Delegates ratified the platform after the full platform committee reviewed and made changes to the document during a meeting earlier this month in Orlando, Fla.

During the meeting, the committee enhanced the LGBT language further by adding a plank insisting LGBT rights should be part of U.S. foreign policy. The language was based on Clinton’s 2011 speech in Geneva where she declared, “Gay rights are human rights and human rights are gay rights.”

Mara Keisling, a D.C.-based transgender advocate and member of the platform committee, called the platform “the most progressive platform on LGBT and trans rights in the history of the United States.”

“It says we’re welcome, it says we’re going to make life better to make lots of different marginalized people whether it’s supporting the people of Puerto Rico, people with disabilities or people facing environment racism or LGBT people,” Keisling said. “We’re going to work together and we’re going to make things better for everybody.”

Although Keisling acknowledged the platform is “symbolic,” she said that symbolism can be a “big thing” to leverage change.

“It’s just symbolic, but it gives us a hook, it again starts getting more and more people thinking about transgender and LGBT people and thinking about do they support or do they not support us, and it gets some of our issues in front of people who maybe wouldn’t have seen it before,” Keisling said.

In 2012, the platform for the first time endorsed marriage equality in addition to other language rejecting the anti-gay Defense of Marriage Act and endorsing a trans-inclusive Employment Non-Discrimination Act, but the 2016 document exceeds those milestones.

Marveling at the Democratic Party’s progression on LGBT inclusion in its platforms was Diego Sanchez, a D.C.-based transgender advocate in attendance at the convention and in 2008 the first openly transgender member of the platform committee. He wasn’t a member in 2016.

“The progress has been tremendous,” Sanchez said. “In 2008, we didn’t have the word marriage by design. We were responsible for three things: Bringing in the definition of same-sex couples as families, to have gender identity included in non-discrimination and to include HIV as a domestic policy priority. We’ve come so far from that place of using language that is cautious to where we can boldly be inclusive of the entire community.”

But one proposed change that didn’t make it into the Democratic platform was changing the LGBT acronym throughout the document to LGBTQ to explicitly include people who identify as queer.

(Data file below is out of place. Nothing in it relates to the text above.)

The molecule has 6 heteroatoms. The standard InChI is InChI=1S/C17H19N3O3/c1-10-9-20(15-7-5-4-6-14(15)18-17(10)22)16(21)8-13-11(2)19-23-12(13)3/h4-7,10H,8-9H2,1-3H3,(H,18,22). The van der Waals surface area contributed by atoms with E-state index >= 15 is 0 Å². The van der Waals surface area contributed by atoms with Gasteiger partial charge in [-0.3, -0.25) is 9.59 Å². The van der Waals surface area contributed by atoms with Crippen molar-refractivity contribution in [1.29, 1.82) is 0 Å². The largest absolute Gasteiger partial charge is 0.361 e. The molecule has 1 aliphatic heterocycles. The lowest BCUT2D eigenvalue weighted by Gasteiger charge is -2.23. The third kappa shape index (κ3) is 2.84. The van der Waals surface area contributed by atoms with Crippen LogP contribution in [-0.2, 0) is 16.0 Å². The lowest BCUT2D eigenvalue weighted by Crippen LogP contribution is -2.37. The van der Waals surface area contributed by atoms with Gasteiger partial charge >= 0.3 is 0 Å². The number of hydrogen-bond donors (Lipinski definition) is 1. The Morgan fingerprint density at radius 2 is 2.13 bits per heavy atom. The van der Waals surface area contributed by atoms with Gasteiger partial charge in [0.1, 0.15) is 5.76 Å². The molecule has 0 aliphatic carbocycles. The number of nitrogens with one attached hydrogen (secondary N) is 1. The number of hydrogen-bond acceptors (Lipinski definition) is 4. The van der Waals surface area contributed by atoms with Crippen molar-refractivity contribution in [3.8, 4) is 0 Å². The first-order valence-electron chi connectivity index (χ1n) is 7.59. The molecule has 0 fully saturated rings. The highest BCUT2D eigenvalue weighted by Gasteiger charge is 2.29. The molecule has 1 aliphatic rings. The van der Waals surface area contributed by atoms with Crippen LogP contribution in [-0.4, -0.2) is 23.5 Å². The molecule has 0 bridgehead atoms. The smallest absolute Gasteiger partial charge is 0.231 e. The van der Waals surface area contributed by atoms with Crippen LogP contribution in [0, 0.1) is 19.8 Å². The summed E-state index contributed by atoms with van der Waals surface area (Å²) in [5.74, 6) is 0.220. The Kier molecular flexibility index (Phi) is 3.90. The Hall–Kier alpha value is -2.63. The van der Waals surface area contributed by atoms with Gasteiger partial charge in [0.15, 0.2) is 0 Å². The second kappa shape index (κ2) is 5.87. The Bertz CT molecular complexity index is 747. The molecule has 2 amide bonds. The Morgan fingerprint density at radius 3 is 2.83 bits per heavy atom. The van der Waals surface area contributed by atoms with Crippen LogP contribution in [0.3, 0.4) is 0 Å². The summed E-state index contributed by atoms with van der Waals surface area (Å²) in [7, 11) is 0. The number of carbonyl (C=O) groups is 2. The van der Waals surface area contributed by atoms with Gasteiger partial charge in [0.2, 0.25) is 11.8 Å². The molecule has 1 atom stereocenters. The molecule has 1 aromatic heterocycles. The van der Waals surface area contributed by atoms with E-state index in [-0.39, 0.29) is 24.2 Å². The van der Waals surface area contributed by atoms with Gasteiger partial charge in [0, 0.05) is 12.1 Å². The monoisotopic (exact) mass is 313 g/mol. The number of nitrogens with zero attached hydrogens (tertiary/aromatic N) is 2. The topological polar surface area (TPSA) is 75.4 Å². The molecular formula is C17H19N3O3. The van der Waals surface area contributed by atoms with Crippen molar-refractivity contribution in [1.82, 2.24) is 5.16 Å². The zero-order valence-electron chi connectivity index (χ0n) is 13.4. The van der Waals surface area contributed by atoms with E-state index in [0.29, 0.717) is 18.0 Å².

During the platform committee meeting, David Braun, a Sanders appointee from Oakland, Calif., sought the change, which platform committee chair and former Connecticut Gov. Dan Malloy said he would take as a request for a technical change to the document. It wasn’t immediately clear why the change wasn’t made.

Vincent Harding, a 28-year-old delegate from Austin, Texas, pledged to Clinton and chair of the Democratic Party in Travis County, said advanced LGBT-inclusive language is important because “we need to make sure we treat everyone equally.”

“The ability to love who we want to love is fundamental to all of us, so it is essential that it is part of the platform,” he said. “I don’t know what took so long, but I think things are changing and we have seen Republicans move a little bit, we’re going to keep pushing them a little bit and hopefully we won’t have the situation like we saw in Kentucky where people don’t want to grant gay marriages. Hopefully, that’ll be universal around the country and we’ll continue to move forward together.”

Chuck Rocha, a 47-year-old D.C. delegate pledged to Sanders, said the LGBT-inclusive language is “hugely important” to him because of his opposition to discrimination in all forms.

“I’m one of the only Latino delegates in the nation, the only one from D.C.,” Rocha said. “Discrimination doesn’t know a sex or a color, we shouldn’t discriminate for no reason, and everybody, no matter who they love, should be able to get married and live their lives the way they want to.”